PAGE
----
There are very few domains of life in which thoughtful, sound advice can be delivered in 60 exhilarating seconds. If you’re scrolling through TikTok and think you’ve found actionable advice about cooking, personal finance, fitness or anything else… take heed, because you probably haven’t.
Our own Claire Lower has already catalogued one classic form of the genre, the fake cooking shitpost. The TikToker makes a video in the form of a recipe tutorial, with deliberately absurdist methods, as a joke. If you’re not in on the joke, you might see this and think it actually works to cook a steak in your toaster. (It does not.)
But it’s not just food videos that follow this format. Bloomberg features several examples here of videos incorporating slick-sounding maths that are not actually meant as financial advice, but are delivered in that format. For example: charge everything to a credit card, pay it off with another card, and continue for the rest of your life, never having to pay real money for anything.
I wouldn’t fall for those, you might say. But does that mean you’d believe the advice in a TikTok if it were slightly less absurd, slightly less jokey? You might.
We don’t always turn on the critical-thinking part of our brain when we encounter things that are fun and entertaining. If I showed you a TikTok as part of a quiz to spot misinformation, you’d question what you heard. But if it’s just something you see while scrolling through dance videos, you might give it the same credence you would to, say, something said by a friend at a party.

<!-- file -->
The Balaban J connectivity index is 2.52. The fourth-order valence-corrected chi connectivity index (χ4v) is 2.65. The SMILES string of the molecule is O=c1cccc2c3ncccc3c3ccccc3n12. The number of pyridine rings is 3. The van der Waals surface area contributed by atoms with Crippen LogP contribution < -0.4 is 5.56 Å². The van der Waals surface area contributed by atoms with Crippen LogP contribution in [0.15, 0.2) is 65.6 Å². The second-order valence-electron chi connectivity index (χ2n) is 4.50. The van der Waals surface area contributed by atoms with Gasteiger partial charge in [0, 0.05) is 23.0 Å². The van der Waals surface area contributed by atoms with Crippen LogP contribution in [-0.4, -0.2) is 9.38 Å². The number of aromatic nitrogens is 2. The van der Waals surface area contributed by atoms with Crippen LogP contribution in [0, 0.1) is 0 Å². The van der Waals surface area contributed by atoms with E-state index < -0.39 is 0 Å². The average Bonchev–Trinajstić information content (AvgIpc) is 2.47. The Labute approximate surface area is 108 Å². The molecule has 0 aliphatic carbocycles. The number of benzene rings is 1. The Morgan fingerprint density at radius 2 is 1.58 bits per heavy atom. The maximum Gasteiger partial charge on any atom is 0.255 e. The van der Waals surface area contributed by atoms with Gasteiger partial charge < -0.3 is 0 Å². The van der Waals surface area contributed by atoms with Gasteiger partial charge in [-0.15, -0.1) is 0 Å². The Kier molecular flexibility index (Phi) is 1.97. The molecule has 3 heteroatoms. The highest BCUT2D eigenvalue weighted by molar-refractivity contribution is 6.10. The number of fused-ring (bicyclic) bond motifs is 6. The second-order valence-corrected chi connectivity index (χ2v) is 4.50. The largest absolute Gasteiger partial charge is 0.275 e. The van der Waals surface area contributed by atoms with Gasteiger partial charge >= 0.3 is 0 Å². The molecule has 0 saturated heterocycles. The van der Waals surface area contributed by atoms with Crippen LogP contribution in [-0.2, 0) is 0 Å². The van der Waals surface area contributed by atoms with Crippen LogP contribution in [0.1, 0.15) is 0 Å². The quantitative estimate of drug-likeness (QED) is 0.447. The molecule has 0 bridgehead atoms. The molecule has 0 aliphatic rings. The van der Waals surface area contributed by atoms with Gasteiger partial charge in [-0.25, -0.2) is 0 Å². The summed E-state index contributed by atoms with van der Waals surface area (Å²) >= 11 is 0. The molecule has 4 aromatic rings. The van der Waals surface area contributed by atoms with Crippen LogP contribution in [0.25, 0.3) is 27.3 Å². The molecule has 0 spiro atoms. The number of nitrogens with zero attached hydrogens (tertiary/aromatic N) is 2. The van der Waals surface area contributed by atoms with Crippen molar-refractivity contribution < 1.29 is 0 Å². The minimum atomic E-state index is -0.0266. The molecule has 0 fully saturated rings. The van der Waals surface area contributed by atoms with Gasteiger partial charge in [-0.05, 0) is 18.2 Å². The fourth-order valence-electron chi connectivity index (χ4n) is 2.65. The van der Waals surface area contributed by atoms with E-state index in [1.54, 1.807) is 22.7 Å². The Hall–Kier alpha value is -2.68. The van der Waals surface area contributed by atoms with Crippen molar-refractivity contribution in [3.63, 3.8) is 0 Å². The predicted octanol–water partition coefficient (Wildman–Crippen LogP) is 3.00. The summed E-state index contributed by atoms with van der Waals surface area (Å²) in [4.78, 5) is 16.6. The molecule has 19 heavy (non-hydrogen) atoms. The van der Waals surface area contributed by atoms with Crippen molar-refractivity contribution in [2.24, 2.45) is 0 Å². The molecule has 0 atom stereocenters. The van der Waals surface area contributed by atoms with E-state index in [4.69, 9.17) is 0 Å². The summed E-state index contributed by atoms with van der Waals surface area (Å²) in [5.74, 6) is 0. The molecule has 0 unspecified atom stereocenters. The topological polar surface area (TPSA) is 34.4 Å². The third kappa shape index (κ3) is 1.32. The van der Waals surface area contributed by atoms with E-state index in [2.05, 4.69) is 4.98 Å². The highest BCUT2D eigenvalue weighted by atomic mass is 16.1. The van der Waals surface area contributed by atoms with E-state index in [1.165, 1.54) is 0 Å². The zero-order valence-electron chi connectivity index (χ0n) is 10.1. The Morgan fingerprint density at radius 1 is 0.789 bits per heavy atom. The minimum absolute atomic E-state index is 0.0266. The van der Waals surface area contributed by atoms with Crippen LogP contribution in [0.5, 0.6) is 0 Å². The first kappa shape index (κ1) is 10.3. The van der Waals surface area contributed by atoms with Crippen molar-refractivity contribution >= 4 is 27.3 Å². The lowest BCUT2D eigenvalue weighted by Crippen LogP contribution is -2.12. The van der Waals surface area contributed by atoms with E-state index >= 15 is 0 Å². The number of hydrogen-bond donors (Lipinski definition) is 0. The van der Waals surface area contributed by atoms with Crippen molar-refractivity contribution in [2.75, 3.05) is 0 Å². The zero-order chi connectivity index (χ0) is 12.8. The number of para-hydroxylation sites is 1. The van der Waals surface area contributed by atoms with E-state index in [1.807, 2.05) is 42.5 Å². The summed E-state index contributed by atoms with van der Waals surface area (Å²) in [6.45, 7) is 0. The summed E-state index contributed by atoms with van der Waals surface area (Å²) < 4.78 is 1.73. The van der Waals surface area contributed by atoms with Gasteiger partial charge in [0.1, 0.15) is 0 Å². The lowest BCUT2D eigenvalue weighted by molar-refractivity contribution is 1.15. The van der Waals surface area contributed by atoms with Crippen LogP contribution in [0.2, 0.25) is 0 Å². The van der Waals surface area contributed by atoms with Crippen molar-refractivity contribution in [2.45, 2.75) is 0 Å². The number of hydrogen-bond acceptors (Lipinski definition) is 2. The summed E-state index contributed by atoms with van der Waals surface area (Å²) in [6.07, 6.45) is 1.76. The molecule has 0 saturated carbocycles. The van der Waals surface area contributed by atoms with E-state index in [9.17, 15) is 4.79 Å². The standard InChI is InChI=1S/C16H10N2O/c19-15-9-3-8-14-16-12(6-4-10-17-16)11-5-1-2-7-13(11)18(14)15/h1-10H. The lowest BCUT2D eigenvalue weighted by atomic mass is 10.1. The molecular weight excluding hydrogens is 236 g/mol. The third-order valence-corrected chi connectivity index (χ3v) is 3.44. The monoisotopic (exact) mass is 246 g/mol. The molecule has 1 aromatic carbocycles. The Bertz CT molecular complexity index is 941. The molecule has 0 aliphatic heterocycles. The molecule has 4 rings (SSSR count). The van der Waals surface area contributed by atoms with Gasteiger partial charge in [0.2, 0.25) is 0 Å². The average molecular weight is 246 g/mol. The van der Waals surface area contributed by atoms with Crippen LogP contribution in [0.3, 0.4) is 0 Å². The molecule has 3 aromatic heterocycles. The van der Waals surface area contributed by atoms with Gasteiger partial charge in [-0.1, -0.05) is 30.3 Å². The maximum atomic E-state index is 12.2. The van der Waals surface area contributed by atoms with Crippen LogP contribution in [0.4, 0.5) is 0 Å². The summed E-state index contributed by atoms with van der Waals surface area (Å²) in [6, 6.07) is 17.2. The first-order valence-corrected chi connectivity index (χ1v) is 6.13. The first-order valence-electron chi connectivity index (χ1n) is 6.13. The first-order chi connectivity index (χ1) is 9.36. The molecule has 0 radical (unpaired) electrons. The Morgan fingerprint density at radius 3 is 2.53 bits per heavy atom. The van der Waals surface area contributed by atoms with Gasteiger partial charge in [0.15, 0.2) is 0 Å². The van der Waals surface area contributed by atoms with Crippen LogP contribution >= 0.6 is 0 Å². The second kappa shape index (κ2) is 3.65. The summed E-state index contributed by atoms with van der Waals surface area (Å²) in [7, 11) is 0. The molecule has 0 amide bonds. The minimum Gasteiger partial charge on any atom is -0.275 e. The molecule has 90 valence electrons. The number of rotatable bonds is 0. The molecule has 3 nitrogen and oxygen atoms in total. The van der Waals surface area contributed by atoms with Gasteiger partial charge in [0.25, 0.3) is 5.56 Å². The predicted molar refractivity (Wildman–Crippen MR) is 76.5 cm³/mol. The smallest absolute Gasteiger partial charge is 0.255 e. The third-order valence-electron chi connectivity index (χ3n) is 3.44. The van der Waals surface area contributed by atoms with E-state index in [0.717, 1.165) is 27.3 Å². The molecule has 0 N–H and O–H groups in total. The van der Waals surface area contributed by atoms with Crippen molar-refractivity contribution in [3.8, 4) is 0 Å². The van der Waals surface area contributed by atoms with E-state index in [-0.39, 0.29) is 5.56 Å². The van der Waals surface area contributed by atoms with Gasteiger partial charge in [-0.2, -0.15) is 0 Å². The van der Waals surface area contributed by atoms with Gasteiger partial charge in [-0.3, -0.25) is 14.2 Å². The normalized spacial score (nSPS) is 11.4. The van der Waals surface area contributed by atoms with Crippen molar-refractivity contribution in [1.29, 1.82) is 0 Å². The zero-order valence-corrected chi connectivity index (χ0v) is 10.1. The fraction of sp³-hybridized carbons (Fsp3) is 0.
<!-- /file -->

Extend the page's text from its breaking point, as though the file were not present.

Even where there is a grain of truth, the take-home message can be all wrong
Remember the TikTok where the lady soaked her strawberries in salt water and found little worms crawling out of them? She said that all strawberries have these worms, since they’re the larvae of a fly that breeds in strawberry fields before the berries get to the store, and that you should remove them with her technique. Combined with the wiggling visual, that’s all quite easy to believe.
There’s some truth to the video — she certainly seemed to have fruit fly larvae in her berries — but far more falsehoods. Entomologists we spoke to said that the take-home messages were all wrong or misleading. These worms are not in all strawberries; you shouldn’t soak your berries in salt water; and keeping them in the fridge, which the TikTok-er didn’t mention, is the way to keep them bug-free.
Fitness TikTok is rife with these types of mixed messages, too. If a young woman has a round butt (or poses to make it look so), she can give butt-building advice that feels like it should be true. But having watched a few of these videos, they are trash. Sure, they demonstrate some exercises that you’ll feel in your glutes, but you’re not going to drastically change the shape of your butt by doing 20 reps of clamshells instead of 10 or by doing treadmill sprints instead of lifting weights, to name a few of the more mundane-sounding claims out there. Bad information isn’t always surprising or spectacular or too good to be true. It is often just a boring waste of time.
But no matter the subject — whether it’s workout ideas or coronavirus conspiracies — the strength and the weakness of the TikTok format is that it removes all context. Where did this information come from? Is the person giving advice an expert source, or a shitposter? Scrolling through goofy videos might be fun, but you still have to think this stuff through in exactly the same way your parents should be questioning the OAN stories that show up in their Facebook feeds.